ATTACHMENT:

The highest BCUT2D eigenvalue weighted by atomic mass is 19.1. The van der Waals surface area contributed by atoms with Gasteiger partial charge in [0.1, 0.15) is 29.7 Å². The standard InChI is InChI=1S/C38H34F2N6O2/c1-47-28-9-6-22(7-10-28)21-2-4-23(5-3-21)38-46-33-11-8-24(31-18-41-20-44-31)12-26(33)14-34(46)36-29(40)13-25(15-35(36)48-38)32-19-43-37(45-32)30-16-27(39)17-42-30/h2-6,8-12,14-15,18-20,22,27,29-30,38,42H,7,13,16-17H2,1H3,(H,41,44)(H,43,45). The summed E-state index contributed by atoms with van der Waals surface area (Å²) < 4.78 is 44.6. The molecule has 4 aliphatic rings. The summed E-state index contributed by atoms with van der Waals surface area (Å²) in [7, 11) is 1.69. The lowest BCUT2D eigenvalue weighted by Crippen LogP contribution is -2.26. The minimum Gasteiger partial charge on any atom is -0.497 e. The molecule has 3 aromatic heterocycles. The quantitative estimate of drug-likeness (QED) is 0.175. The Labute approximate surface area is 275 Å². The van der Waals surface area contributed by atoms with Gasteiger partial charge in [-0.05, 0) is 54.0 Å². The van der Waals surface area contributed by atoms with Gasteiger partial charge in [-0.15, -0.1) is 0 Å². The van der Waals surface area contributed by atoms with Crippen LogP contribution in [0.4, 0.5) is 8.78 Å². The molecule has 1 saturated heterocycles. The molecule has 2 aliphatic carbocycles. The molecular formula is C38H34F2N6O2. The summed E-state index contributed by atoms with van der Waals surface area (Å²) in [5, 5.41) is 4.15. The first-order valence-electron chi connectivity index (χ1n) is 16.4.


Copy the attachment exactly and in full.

The highest BCUT2D eigenvalue weighted by atomic mass is 19.1. The van der Waals surface area contributed by atoms with Gasteiger partial charge in [0.1, 0.15) is 29.7 Å². The standard InChI is InChI=1S/C38H34F2N6O2/c1-47-28-9-6-22(7-10-28)21-2-4-23(5-3-21)38-46-33-11-8-24(31-18-41-20-44-31)12-26(33)14-34(46)36-29(40)13-25(15-35(36)48-38)32-19-43-37(45-32)30-16-27(39)17-42-30/h2-6,8-12,14-15,18-20,22,27,29-30,38,42H,7,13,16-17H2,1H3,(H,41,44)(H,43,45). The summed E-state index contributed by atoms with van der Waals surface area (Å²) < 4.78 is 44.6. The molecule has 4 aliphatic rings. The summed E-state index contributed by atoms with van der Waals surface area (Å²) in [7, 11) is 1.69. The lowest BCUT2D eigenvalue weighted by Crippen LogP contribution is -2.26. The minimum Gasteiger partial charge on any atom is -0.497 e. The molecule has 3 aromatic heterocycles. The quantitative estimate of drug-likeness (QED) is 0.175. The Labute approximate surface area is 275 Å². The van der Waals surface area contributed by atoms with Gasteiger partial charge in [-0.05, 0) is 54.0 Å². The van der Waals surface area contributed by atoms with Gasteiger partial charge in [-0.15, -0.1) is 0 Å². The van der Waals surface area contributed by atoms with Crippen LogP contribution in [0.4, 0.5) is 8.78 Å². The molecule has 1 saturated heterocycles. The molecule has 2 aliphatic carbocycles. The molecular formula is C38H34F2N6O2. The summed E-state index contributed by atoms with van der Waals surface area (Å²) in [5, 5.41) is 4.15. The first-order valence-electron chi connectivity index (χ1n) is 16.4.